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Displaying items by tag: Tate Britain

Thursday, 22 September 2016 00:54

Tate London Acquires Rare 17th-Century Portrait

The Tate has acquired a rare circa-1650s painting of an unknown woman, by Joan Carlile, thought to be Britain’s first professional female portrait painter. The earliest of Carlile’s works to enter the collection, it is also the earliest work by a woman artists to enter the museum.

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One wet autumn night in 1951, the travel writer Peter Fleming – the elder and, at that point, more famous brother of Ian – was leaving the theatre when he heard a woman ask her companion to dinner to meet “a friend back from Rangoon”.

This fleeting snatch of conversation prompted Fleming to write a celebrated essay about how isolated and provincial postwar, post-imperial Britain had suddenly become. Twenty years earlier, he realised, half his friends and contemporaries would have been working in such cities across the British empire.

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Wednesday, 29 July 2015 15:45

Tate Britain Names New Director

Tate Britain has hired the founder of Nottingham Contemporary to replace director Penelope Curtis, who presided over an often controversial five years at the organization.

Sir Nicholas Serota, director of Tate, said Alex Farquharson had established Nottingham Contemporary “as one of the leading galleries in the UK”. It is one of a number of regional contemporary art galleries to have opened in the past 10 years. “He has created a programme that serves local and national audiences, working closely with artists and reflecting history as well as the present,” Serota said.

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Tate Modern will next year present shows devoted to two giants of 20th-century art, the American artists Georgia O’Keeffe and Robert Rauschenberg.

Announcing its 2016 program, Tate also revealed that the works of Francis Bacon will be on display at its outpost in Liverpool, Paul Nash at Tate Britain, and a solo show by the young British artist Jessica Warboys at St Ives.

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Tate Britain is to stage a “non-celebratory” exhibition devoted to art and the British Empire, taking a critical look at the nation’s colonial past.

The 200 works on display include paintings that were banished from national collections in the 1950s and 1960s, when they were considered an embarrassing reminder that Britain was no longer a great imperial power.

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Tate Britain presents the first major London retrospective for almost half a century of the work of Barbara Hepworth, one of Britain’s greatest artists. Barbara Hepworth (1903-75) was a leading figure of the international modern art movement in the 1930s, and one of the most successful sculptors in the world during the 1950s and 1960s. This major retrospective emphasises Hepworth’s often overlooked prominence in the international art world. It also highlights the different contexts and spaces in which Hepworth developed and presented her work, from the studio to the landscape.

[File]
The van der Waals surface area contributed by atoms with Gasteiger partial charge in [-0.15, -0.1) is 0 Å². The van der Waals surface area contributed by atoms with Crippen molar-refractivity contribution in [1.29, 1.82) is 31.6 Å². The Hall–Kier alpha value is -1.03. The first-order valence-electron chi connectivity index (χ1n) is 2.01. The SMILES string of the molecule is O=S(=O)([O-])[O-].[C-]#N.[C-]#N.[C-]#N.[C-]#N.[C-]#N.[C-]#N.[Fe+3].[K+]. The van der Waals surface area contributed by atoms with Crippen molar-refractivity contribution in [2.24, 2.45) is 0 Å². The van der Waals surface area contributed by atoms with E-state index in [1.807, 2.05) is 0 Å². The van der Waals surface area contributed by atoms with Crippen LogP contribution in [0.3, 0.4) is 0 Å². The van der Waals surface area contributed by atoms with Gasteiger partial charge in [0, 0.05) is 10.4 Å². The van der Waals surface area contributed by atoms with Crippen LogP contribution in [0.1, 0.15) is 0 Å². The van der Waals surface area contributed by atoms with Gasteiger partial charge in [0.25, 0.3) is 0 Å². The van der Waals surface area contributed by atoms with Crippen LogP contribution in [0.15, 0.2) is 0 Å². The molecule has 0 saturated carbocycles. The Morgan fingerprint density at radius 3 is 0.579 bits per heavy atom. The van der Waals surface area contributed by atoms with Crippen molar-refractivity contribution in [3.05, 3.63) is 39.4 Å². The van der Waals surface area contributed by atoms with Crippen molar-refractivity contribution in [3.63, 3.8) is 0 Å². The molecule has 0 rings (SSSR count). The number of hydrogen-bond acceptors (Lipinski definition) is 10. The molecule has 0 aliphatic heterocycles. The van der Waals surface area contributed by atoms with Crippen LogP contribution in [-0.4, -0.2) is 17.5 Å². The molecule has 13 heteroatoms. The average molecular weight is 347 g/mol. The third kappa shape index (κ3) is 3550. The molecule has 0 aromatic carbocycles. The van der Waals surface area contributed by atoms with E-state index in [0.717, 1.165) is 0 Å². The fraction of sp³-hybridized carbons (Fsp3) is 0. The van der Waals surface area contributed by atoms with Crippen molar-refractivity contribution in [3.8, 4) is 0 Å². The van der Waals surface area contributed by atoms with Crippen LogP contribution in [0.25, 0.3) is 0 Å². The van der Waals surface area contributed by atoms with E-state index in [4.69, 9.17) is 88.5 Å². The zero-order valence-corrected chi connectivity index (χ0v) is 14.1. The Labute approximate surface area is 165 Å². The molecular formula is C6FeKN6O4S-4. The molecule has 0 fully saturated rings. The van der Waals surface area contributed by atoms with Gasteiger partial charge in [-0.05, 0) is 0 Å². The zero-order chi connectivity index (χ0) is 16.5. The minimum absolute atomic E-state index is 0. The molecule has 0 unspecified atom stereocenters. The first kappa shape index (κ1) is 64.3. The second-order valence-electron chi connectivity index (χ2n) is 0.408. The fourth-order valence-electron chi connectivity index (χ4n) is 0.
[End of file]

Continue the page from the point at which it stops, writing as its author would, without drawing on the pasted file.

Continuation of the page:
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Sotheby’s announced that Edgar Degas’ "Petite danseuse de quatorze ans," estimated to fetch £10 – 15 million, will feature in the forthcoming Impressionist & Modern Art Evening Sale in London on June 24, 2015. "Petite danseuse de quatorze ans" is the most ambitious and iconic of Degas’ works and one of only a handful of bronze casts that remain in private hands - the majority are housed in major international museum collections, including Tate, London, the Metropolitan Museum of Art, New York, Philadelphia Museum of Art and Museé d’Orsay, Paris.

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Major touring art exhibitions are rarely the same from one venue to the next, for a variety of reasons. Lenders drop out, certain canvases can’t travel, or the available rooms in one museum are smaller than those in another.

Even in this context, there’s a dollop of overstatement in the Art Gallery of Ontario’s announcement that it will be the only Canadian stop for “a critically acclaimed solo exhibition from Tate Britain” of late paintings by J.M.W. Turner. The Tate show included more than 150 works; the AGO will show around 50.

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The Tate will receive an extra £6m from the government to help fund the cost of running Tate Modern, we have learned. The agreement, which has not been formally announced, was made ahead of the General Election, which saw the Conservative Party win a slim majority.

The promise of extra money for the Tate is a remarkable achievement by the Tate’s director, Nicholas Serota, who 15 years ago secured an extra £5m from the then Labour government so that Tate Modern could open without charging for admission.

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Thursday, 30 April 2015 10:42

The Henry Moore Foundation Names New Director

Godfrey Worsdale, the director of BALTIC Centre for Contemporary Art in Gateshead, will leave his post in July 2015 to take up the role of director at The Henry Moore Foundation, in Leeds.

“Godfrey has made an outstanding contribution to BALTIC during his seven year tenure as director," BALTIC chairman Peter Buchan said in a statement. “The strength of his reputation brought the illustrious Turner Prize to BALTIC, the first non-Tate venue to be accorded that privilege in 2011. It was under his guidance that BALTIC was shortlisted as Museum of the Year in 2013 and the gallery earlier this year welcomed its 6 millionth visitor," he added.

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